Pet Insurance Australia is urging all Australians to remember to keep their Pets cool this Summer.
“It’s that time of year again when we really need to make some adjustments to ensure that our pets are kept cool and safe during the summer period,” Nadia Crighton from Pet Insurance Australia says. “Some basic steps can literally mean the difference between life and death during this time of year.”
Some tips include:
- SHADE – Checking your pet has ample shade and erecting shade cloth. This may include monitoring the space, as many areas which are shaded first thing in the morning, become sun-drenched during the peak of the day.
- HAIR – Clipping long-haired breeds. Many pet owners choose to clip their animals around this time of year to help with over-heating.
- WATER – Keep a few water bowls around the home and steer clear of using stainless steel bowls. These types of water bowls heat up very quickly during warmer weather.
- CREATIVE – get creative, not only will it help with boredom it can also help keep your pet cool. Frozen ice-cream containers with treats make a wonderful chunk of playful ice (or ice-cubes for cats). Children’s clam-shell half filled with water is also a great cool-off spot for a dog.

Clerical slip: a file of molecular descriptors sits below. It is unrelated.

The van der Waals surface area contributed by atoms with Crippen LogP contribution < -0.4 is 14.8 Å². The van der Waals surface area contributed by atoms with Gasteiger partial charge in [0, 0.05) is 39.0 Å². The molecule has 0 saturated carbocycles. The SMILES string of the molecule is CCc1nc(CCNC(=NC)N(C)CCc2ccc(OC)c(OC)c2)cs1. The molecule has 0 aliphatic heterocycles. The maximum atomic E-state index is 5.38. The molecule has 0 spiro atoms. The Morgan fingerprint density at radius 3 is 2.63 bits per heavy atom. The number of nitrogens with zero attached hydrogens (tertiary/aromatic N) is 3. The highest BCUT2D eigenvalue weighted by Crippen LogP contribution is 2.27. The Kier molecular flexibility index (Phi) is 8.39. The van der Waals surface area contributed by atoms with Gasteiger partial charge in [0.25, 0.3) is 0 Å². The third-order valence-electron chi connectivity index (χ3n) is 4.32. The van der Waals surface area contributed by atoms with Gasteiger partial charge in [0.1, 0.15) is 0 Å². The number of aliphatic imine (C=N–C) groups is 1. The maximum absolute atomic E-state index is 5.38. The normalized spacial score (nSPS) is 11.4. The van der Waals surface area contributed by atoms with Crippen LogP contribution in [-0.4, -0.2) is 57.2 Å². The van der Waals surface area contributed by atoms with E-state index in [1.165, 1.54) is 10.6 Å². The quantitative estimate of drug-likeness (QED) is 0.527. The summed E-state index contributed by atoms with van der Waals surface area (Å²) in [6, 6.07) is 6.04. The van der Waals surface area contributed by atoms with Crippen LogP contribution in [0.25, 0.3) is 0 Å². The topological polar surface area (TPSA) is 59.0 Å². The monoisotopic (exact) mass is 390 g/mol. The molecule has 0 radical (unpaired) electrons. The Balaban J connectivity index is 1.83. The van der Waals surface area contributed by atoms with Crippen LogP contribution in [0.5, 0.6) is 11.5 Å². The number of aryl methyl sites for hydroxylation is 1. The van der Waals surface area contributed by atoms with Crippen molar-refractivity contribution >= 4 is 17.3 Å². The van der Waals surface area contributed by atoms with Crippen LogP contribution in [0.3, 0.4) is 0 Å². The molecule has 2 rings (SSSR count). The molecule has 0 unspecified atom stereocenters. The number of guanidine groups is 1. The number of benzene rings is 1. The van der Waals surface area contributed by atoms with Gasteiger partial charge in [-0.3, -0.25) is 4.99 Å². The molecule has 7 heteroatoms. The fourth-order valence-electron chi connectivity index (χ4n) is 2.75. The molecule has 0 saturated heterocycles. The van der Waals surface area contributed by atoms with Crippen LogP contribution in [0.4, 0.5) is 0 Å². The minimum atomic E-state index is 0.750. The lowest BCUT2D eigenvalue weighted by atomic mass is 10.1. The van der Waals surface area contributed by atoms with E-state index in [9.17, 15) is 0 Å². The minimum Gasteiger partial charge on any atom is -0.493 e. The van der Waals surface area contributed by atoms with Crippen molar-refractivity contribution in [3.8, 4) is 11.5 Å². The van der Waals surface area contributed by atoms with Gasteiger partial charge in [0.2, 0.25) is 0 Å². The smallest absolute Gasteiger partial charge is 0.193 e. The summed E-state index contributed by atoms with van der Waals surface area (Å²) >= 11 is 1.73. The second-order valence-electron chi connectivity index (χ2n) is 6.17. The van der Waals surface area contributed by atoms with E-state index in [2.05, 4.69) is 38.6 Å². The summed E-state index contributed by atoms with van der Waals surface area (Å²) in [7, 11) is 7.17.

- SUN SMART – walk your dog during the cooler parts of the day, and be diligent. If your dog is overly panting, it’s time to stop and relax. Always touch the back of pavements with the back of your hand before heading off for a walk. If it’s too hot for you, it will be too hot for your dog’s paws. Consider sun-screen or sun-suits for white dogs and keep white cats inside and away from direct sunlight.
It’s also a good time to remember to never leave your pet in a hot car. The research says it all; dogs die quickly in hot cars.
Many studies have now concluded that even with the windows cracked, the internal Temperature of a car will rise at the same rate as with the windows closed. In fact, 80% of the final temperature rise occurs in the first 30mins and cracking a window is not effective in decreasing either the rate of the heat increases, or the maximum temperature reached.
“A Standford University study revealed that when it’s only 22 degrees outside, the temperature inside your car will rise to a staggering 47.2 degrees within 60 minutes,” Crighton says. “If it’s hot outside, your cars internal temperature will climb to an unbearable and life-threatening level. You can try this yourself, sit in a car for a few minutes with the windows cracked and see how quickly you become uncomfortable, for a dog, this can be a death sentence.”
PIA is warning of the importance of pet owners understanding the early signs of heatstroke. Dogs and cats die very quickly from heatstroke unless it is treated immediately.
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